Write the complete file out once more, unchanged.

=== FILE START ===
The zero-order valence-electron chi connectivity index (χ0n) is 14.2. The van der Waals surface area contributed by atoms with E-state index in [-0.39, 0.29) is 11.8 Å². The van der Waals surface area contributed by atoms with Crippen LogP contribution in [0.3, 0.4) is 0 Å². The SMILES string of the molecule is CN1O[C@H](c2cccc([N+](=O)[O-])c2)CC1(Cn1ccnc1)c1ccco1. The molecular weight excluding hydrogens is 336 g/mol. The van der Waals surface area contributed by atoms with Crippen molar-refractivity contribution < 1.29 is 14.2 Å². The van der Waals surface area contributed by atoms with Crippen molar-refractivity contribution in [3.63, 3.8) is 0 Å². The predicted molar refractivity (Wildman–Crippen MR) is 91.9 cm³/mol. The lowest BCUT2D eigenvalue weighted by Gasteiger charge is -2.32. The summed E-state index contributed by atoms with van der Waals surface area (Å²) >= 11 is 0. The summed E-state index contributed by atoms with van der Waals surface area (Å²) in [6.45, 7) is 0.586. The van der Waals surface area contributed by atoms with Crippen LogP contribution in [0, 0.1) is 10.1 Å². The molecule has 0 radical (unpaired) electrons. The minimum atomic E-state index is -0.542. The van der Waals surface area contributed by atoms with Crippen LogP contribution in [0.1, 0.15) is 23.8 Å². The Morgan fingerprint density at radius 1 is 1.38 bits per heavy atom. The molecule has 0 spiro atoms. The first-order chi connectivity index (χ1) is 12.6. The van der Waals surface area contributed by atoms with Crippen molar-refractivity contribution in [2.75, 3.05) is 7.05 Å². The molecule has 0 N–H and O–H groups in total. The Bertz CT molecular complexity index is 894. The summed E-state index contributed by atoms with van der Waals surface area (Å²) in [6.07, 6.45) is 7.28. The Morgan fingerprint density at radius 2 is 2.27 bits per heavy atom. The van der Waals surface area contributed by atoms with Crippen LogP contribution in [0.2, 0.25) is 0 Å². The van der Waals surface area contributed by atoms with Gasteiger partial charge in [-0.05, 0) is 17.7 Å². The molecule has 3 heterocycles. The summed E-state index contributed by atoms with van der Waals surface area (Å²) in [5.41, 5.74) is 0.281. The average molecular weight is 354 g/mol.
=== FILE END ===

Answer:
The zero-order valence-electron chi connectivity index (χ0n) is 14.2. The van der Waals surface area contributed by atoms with E-state index in [-0.39, 0.29) is 11.8 Å². The van der Waals surface area contributed by atoms with Crippen LogP contribution in [0.3, 0.4) is 0 Å². The SMILES string of the molecule is CN1O[C@H](c2cccc([N+](=O)[O-])c2)CC1(Cn1ccnc1)c1ccco1. The molecular weight excluding hydrogens is 336 g/mol. The van der Waals surface area contributed by atoms with Crippen molar-refractivity contribution < 1.29 is 14.2 Å². The van der Waals surface area contributed by atoms with Crippen molar-refractivity contribution in [3.63, 3.8) is 0 Å². The predicted molar refractivity (Wildman–Crippen MR) is 91.9 cm³/mol. The lowest BCUT2D eigenvalue weighted by Gasteiger charge is -2.32. The summed E-state index contributed by atoms with van der Waals surface area (Å²) >= 11 is 0. The summed E-state index contributed by atoms with van der Waals surface area (Å²) in [6.45, 7) is 0.586. The van der Waals surface area contributed by atoms with Crippen LogP contribution in [0, 0.1) is 10.1 Å². The molecule has 0 radical (unpaired) electrons. The minimum atomic E-state index is -0.542. The van der Waals surface area contributed by atoms with Crippen LogP contribution in [0.1, 0.15) is 23.8 Å². The Morgan fingerprint density at radius 1 is 1.38 bits per heavy atom. The molecule has 0 spiro atoms. The first-order chi connectivity index (χ1) is 12.6. The van der Waals surface area contributed by atoms with Crippen molar-refractivity contribution in [2.75, 3.05) is 7.05 Å². The molecule has 0 N–H and O–H groups in total. The Bertz CT molecular complexity index is 894. The summed E-state index contributed by atoms with van der Waals surface area (Å²) in [6.07, 6.45) is 7.28. The Morgan fingerprint density at radius 2 is 2.27 bits per heavy atom. The van der Waals surface area contributed by atoms with Crippen LogP contribution in [0.2, 0.25) is 0 Å². The van der Waals surface area contributed by atoms with Gasteiger partial charge in [-0.05, 0) is 17.7 Å². The molecule has 3 heterocycles. The summed E-state index contributed by atoms with van der Waals surface area (Å²) in [5.41, 5.74) is 0.281. The average molecular weight is 354 g/mol.